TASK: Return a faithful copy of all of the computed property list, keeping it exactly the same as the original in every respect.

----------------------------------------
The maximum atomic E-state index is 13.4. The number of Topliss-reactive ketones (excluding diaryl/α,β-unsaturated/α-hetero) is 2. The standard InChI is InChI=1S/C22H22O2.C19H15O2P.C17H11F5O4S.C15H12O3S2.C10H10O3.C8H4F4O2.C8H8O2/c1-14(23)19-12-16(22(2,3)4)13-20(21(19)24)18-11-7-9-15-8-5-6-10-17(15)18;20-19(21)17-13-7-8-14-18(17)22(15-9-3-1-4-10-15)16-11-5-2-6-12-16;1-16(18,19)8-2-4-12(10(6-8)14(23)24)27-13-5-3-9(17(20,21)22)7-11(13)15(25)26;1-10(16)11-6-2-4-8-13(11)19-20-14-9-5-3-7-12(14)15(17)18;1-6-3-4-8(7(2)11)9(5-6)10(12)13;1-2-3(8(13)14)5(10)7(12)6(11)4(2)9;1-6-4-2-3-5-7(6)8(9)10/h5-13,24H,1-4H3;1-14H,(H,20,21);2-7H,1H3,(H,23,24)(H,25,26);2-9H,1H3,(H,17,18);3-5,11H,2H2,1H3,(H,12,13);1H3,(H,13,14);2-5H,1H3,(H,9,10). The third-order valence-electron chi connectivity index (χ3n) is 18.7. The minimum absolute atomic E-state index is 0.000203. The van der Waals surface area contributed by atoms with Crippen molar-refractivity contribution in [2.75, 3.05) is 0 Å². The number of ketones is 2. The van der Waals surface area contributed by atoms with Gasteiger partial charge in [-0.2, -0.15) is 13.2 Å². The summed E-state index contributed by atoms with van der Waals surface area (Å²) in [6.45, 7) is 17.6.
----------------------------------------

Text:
The maximum atomic E-state index is 13.4. The number of Topliss-reactive ketones (excluding diaryl/α,β-unsaturated/α-hetero) is 2. The standard InChI is InChI=1S/C22H22O2.C19H15O2P.C17H11F5O4S.C15H12O3S2.C10H10O3.C8H4F4O2.C8H8O2/c1-14(23)19-12-16(22(2,3)4)13-20(21(19)24)18-11-7-9-15-8-5-6-10-17(15)18;20-19(21)17-13-7-8-14-18(17)22(15-9-3-1-4-10-15)16-11-5-2-6-12-16;1-16(18,19)8-2-4-12(10(6-8)14(23)24)27-13-5-3-9(17(20,21)22)7-11(13)15(25)26;1-10(16)11-6-2-4-8-13(11)19-20-14-9-5-3-7-12(14)15(17)18;1-6-3-4-8(7(2)11)9(5-6)10(12)13;1-2-3(8(13)14)5(10)7(12)6(11)4(2)9;1-6-4-2-3-5-7(6)8(9)10/h5-13,24H,1-4H3;1-14H,(H,20,21);2-7H,1H3,(H,23,24)(H,25,26);2-9H,1H3,(H,17,18);3-5,11H,2H2,1H3,(H,12,13);1H3,(H,13,14);2-5H,1H3,(H,9,10). The third-order valence-electron chi connectivity index (χ3n) is 18.7. The minimum absolute atomic E-state index is 0.000203. The van der Waals surface area contributed by atoms with Crippen molar-refractivity contribution in [2.75, 3.05) is 0 Å². The number of ketones is 2. The van der Waals surface area contributed by atoms with Gasteiger partial charge in [-0.2, -0.15) is 13.2 Å². The summed E-state index contributed by atoms with van der Waals surface area (Å²) in [6.45, 7) is 17.6.